Drilling slows for Marcellus dry gas, picks up for wet gas
Drilling activity is slowing down in the Marcellus Shale's “dry-gas” regions but is picking up in the Utica Shale, where the rig count has doubled, according to new information from the U.S. Energy Information Administration.
There were 88 active rigs in the Marcellus region in the last week of October, down by 53 compared with a year ago, the EIA said last week, citing data from Baker Hughes, a multinational drilling services company based in Houston.
"The decrease … only appears to be occurring for regions of the state that produce dry gas," the agency said. Dry gas consists almost entirely of methane, in contrast with wet gas, which is rich in components such as ethane, propane and butane.
In Pennsylvania's dry-gas region, the north and northeast, the rig count fell by 56. However, the rig count rose in the state's southwest wet-gas region, the EIA said.
The shift has been ongoing for some time and is driven by economics: The glut of shale gas has knocked natural-gas prices to historic lows, while wet-gas byproducts can be separated out and sold at a premium.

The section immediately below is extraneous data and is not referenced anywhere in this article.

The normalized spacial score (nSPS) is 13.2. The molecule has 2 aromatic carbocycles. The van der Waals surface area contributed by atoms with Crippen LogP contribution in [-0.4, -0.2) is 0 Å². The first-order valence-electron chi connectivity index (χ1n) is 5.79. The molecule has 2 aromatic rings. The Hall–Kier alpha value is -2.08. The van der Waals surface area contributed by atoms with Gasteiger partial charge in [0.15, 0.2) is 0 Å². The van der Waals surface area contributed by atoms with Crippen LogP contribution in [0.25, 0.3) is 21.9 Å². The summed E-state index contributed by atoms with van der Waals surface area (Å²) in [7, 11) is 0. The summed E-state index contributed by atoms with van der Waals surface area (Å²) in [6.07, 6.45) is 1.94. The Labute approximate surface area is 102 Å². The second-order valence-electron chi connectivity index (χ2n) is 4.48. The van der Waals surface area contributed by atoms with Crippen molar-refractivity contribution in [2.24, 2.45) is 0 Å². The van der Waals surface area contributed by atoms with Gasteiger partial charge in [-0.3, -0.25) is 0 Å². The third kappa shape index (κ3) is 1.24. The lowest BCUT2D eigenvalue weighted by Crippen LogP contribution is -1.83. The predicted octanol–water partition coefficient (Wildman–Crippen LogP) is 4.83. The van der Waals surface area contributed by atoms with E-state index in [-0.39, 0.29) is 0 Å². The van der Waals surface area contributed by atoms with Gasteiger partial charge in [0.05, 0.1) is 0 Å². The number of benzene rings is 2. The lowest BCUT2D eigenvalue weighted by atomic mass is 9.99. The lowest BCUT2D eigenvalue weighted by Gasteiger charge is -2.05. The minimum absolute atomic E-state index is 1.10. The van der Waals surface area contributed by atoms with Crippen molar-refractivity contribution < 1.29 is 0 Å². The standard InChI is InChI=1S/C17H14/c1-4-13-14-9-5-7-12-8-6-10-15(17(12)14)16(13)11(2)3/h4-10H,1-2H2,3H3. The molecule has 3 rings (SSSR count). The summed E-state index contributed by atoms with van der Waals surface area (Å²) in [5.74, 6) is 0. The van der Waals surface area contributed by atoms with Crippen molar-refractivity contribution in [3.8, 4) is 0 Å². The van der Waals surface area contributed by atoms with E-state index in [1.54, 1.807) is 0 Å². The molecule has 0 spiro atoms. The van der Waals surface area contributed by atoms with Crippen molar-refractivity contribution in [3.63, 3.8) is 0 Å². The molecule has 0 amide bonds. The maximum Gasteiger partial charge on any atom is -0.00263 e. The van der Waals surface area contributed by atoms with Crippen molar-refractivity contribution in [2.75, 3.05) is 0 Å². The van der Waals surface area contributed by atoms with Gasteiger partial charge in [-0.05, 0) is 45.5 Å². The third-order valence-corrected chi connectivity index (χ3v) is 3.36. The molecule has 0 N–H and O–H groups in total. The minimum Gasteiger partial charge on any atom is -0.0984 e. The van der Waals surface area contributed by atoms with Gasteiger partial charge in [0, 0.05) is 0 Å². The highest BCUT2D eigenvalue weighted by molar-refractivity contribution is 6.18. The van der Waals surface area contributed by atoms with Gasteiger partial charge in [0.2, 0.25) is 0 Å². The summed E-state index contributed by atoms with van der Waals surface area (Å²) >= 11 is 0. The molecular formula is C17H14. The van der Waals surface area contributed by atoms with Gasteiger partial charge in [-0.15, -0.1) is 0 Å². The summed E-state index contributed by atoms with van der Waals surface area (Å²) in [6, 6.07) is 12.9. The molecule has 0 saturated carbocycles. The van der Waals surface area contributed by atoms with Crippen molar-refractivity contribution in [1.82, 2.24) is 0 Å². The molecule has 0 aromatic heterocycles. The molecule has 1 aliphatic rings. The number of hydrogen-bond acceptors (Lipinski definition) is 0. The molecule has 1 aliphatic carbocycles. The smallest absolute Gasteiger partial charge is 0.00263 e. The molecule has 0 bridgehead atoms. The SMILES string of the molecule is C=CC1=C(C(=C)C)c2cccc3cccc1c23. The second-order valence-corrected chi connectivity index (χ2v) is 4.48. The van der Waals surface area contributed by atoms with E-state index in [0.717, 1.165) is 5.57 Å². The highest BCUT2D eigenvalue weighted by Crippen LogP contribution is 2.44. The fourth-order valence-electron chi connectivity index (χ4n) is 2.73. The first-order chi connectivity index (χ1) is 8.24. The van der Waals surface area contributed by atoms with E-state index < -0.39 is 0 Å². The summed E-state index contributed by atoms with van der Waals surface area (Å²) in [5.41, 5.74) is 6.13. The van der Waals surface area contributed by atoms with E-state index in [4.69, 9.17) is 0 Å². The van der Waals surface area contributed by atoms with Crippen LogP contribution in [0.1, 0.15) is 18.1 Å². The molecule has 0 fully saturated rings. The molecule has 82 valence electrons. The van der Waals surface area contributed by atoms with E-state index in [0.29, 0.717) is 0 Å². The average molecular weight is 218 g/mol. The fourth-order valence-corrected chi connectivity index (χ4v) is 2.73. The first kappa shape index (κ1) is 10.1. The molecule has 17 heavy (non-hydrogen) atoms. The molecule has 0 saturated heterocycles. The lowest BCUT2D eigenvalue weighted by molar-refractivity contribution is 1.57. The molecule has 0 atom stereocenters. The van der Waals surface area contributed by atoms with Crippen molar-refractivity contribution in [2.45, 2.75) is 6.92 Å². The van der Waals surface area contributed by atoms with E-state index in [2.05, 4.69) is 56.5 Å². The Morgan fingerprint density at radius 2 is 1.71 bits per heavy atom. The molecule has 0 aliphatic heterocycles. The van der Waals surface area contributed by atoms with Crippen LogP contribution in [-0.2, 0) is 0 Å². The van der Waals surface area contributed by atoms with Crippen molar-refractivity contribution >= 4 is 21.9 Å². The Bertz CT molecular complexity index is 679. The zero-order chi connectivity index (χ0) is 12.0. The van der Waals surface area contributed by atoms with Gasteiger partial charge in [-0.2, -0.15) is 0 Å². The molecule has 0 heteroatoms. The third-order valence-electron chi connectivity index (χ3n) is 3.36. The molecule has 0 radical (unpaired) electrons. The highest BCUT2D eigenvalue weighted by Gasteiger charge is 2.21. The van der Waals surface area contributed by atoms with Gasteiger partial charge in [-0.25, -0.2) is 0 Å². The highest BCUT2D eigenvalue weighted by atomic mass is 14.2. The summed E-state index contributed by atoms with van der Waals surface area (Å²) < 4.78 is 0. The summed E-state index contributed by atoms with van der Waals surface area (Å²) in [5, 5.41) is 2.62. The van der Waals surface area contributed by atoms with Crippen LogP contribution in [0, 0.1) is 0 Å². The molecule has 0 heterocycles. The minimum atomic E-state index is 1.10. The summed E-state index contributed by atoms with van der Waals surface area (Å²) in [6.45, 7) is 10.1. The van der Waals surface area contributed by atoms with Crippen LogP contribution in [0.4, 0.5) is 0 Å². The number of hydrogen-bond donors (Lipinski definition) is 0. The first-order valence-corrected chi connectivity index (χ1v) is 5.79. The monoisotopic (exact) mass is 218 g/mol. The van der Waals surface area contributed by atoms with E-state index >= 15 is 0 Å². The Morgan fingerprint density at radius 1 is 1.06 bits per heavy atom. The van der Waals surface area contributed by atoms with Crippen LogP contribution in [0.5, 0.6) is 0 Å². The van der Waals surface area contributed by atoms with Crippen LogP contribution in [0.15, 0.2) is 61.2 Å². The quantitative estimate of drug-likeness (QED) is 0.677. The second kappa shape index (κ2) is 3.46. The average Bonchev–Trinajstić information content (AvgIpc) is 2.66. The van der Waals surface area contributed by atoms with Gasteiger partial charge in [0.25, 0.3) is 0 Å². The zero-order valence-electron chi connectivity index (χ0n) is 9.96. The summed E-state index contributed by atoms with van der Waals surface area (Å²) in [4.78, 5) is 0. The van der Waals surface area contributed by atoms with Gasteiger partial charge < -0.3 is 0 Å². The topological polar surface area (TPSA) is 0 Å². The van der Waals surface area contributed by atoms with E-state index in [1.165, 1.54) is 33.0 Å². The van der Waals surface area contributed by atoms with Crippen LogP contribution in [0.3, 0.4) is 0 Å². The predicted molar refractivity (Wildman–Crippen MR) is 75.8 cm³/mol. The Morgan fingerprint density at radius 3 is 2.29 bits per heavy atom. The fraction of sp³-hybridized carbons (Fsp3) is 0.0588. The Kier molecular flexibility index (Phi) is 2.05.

Though the Marcellus rig count dropped, average natural-gas production rose by 72 percent year-on-year, the agency said. The Marcellus produced 6.8 billion cubic feet per day of gas in October, 26 percent of U.S. shale gas production, the EIA said.
In Ohio's Utica Shale, there were 26 drilling rigs in the third week of November, compared with 13 a year ago, Baker Hughes said. The Utica's natural-gas production averaged 7 million cubic feet per day in 2011, according to the Ohio Department of Natural Resources; figures for 2012 were not available.